Committee on the Rights of the Child: Sri Lanka

Session 055 (2010)

(19 October 2010, CRC/C/LKA/CO/3-4, Concluding observations on third/fourth report, paras. 40 and 41)

"While commending the abrogation of the Corporal Punishment Ordinance of 1889 and the issuance by the Ministry of Education on 11 May 2005 of Circular No. 2005/17, which prohibits physical assault or corporal punishment in the school system by any adult on a child, the Committee expresses concern that the Education Ordinance of 1939 permitting corporal punishment in schools has not been abrogated and that corporal punishment therefore remains lawful in schools as well as in the home and in alternative care settings.

“The Committee, recalling its previous recommendation (CRC/C/15/Add.207, para. 29), draws the attention of the State party to its general comment No. 8 (2006) on the right of the child to protection from corporal punishment and other cruel or degrading forms of punishment and urges that it:

a) prohibit unequivocally by law and without any further delay corporal punishment in the family, schools and alternative care institutions;

b) ensure that laws prohibiting corporal punishment are effectively implemented and that legal proceedings are systematically initiated against those responsible of mistreating children;

c) introduce sustained public education, awareness-raising and social mobilization programmes, involving children, families, community and religious leaders, on the harmful effects of corporal punishment with a view to changing the general attitude towards this practice and promote positive, non-violent, participatory forms of child-rearing and discipline as an alternative to corporal punishment."

Read more from Session 055 (2010)

Session 033 (2003)

(2 July 2003, CRC/C/15/Add.207, Concluding observations on second report, paras. 28 and 29)

"The Committee is deeply concerned that male child offenders can be sentenced to whipping or caning under the Corporal Punishment Ordinance of 1889, and that the Education Ordinance of 1939 permits corporal punishment to be used as a disciplinary measure for boys and girls in schools and that many teachers and principals consider corporal punishment to be an acceptable form of discipline.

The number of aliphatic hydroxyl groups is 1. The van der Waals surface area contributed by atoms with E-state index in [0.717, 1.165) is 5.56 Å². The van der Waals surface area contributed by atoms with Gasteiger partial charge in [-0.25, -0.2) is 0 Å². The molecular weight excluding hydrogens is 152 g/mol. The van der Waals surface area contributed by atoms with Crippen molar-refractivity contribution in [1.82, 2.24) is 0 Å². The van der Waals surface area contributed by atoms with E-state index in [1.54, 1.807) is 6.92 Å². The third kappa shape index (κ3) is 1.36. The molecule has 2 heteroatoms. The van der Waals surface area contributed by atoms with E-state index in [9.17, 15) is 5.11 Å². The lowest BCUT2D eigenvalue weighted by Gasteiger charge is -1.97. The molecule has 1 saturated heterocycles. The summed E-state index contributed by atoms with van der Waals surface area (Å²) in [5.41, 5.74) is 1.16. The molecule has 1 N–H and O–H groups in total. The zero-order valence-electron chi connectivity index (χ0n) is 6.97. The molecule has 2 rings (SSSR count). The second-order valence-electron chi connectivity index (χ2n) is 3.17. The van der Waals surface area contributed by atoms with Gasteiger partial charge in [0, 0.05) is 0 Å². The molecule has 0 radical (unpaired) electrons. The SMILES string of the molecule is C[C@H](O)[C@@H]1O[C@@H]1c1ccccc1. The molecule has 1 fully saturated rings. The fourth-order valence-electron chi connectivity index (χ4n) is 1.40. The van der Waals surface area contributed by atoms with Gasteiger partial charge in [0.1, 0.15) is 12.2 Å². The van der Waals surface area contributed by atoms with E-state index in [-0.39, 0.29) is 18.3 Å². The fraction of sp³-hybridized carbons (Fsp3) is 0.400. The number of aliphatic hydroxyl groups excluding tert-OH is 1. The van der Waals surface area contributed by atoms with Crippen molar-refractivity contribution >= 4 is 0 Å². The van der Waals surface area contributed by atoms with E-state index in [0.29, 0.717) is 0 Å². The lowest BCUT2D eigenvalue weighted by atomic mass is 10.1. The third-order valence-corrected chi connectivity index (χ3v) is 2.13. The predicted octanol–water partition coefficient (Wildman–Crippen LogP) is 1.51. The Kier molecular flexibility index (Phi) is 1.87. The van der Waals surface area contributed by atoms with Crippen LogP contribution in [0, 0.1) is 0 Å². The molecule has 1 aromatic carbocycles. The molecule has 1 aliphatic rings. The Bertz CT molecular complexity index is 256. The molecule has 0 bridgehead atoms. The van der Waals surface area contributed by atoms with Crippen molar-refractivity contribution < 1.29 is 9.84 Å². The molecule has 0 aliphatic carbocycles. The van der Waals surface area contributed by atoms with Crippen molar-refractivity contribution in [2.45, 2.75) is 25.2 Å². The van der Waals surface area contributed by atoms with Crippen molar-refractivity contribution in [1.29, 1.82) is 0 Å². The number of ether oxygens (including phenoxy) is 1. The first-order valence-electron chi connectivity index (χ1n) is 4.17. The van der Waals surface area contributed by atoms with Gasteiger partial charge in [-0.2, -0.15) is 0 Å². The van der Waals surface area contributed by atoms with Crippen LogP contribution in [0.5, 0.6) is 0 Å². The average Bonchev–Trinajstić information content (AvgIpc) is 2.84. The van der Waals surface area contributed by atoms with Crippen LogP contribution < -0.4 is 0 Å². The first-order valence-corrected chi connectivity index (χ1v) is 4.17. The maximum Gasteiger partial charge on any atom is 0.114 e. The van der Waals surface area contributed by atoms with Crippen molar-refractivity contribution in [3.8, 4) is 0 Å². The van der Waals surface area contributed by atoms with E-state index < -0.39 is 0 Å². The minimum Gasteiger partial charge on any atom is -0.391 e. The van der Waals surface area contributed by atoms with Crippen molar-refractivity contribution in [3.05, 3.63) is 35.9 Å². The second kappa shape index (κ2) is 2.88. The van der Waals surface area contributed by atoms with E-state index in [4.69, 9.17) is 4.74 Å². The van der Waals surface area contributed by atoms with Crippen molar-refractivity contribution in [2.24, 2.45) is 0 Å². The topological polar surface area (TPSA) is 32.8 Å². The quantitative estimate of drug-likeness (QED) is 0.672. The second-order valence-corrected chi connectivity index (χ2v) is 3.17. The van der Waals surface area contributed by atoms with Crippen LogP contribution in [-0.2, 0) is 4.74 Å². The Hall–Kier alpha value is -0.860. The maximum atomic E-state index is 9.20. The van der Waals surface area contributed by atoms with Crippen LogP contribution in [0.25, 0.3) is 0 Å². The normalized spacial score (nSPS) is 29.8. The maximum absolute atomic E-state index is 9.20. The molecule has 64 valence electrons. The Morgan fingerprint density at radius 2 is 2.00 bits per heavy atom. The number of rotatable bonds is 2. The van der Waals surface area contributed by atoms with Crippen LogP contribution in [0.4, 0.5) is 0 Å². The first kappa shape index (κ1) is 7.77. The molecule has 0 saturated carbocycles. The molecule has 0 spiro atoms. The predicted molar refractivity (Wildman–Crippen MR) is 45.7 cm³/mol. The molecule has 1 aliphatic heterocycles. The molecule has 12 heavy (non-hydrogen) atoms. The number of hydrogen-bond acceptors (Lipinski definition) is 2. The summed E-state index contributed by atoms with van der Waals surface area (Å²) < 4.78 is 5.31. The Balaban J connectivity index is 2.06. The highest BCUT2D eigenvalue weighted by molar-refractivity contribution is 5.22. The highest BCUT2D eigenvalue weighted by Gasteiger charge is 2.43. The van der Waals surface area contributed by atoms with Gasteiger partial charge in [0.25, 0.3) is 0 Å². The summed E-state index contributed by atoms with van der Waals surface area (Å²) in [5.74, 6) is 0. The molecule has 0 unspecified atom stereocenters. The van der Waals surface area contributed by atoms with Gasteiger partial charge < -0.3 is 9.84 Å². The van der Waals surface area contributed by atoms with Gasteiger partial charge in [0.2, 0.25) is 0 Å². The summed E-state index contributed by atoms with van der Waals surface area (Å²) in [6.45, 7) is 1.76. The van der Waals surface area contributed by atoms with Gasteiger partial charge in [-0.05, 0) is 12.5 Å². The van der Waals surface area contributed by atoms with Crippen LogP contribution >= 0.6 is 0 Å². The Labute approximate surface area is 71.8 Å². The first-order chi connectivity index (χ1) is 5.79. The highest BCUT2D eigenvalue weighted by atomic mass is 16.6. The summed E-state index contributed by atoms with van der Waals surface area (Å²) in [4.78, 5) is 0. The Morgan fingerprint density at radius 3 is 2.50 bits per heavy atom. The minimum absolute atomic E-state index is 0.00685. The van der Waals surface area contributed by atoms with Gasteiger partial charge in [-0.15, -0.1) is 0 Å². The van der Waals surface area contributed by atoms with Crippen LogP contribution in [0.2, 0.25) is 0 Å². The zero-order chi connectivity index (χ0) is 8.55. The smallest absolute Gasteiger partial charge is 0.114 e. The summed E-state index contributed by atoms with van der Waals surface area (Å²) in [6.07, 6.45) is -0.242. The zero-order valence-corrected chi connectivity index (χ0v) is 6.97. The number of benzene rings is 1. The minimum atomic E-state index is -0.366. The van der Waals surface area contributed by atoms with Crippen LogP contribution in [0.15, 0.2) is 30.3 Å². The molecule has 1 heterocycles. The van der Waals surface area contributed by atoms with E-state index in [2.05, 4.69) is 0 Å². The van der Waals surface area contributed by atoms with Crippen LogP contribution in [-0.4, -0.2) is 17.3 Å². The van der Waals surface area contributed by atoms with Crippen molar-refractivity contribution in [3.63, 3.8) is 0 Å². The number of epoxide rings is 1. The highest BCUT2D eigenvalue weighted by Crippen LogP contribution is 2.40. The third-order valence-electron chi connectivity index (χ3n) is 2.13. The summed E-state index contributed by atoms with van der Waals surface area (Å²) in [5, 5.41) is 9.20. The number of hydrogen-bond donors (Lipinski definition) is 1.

"The Committee reiterates its previous recommendation that the State party repeal the Corporal Punishment Ordinance of 1889 and amend the Education Ordinance of 1939 to prohibit all forms of corporal punishment. Furthermore, the Committee recommends that the State party undertake well-targeted public awareness campaigns on the negative impact corporal punishment has on children, and provide teacher training on non-violent forms of discipline as an alternative to corporal punishment."

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Session 009 (1995)

(21 June 1995, CRC/C/15/Add.40, Concluding observations on initial report, paras. 15 and 32)

"With respect to child abuse, including sexual abuse, the Committee is seriously alarmed by the prevalence of this type of abuse. The Committee is worried about the fact that no specific rehabilitation measures exist for abused children and that they are treated like delinquents. Corporal punishment also persists in Sri Lankan society and is accepted in schools.

"The Committee recommends that the State party take measures to combat violence and abuse of children, including sexual abuse and corporal punishment. During the process of reviewing its laws on child abuse, the State party should carefully take into account all the provisions guaranteed by article 19 of the Convention. It further suggests that professional groups, including teachers, law enforcement personnel, social workers and the military, be trained with respect to the provisions on the Convention. International technical assistance could be requested by the authorities in relation to this matter."

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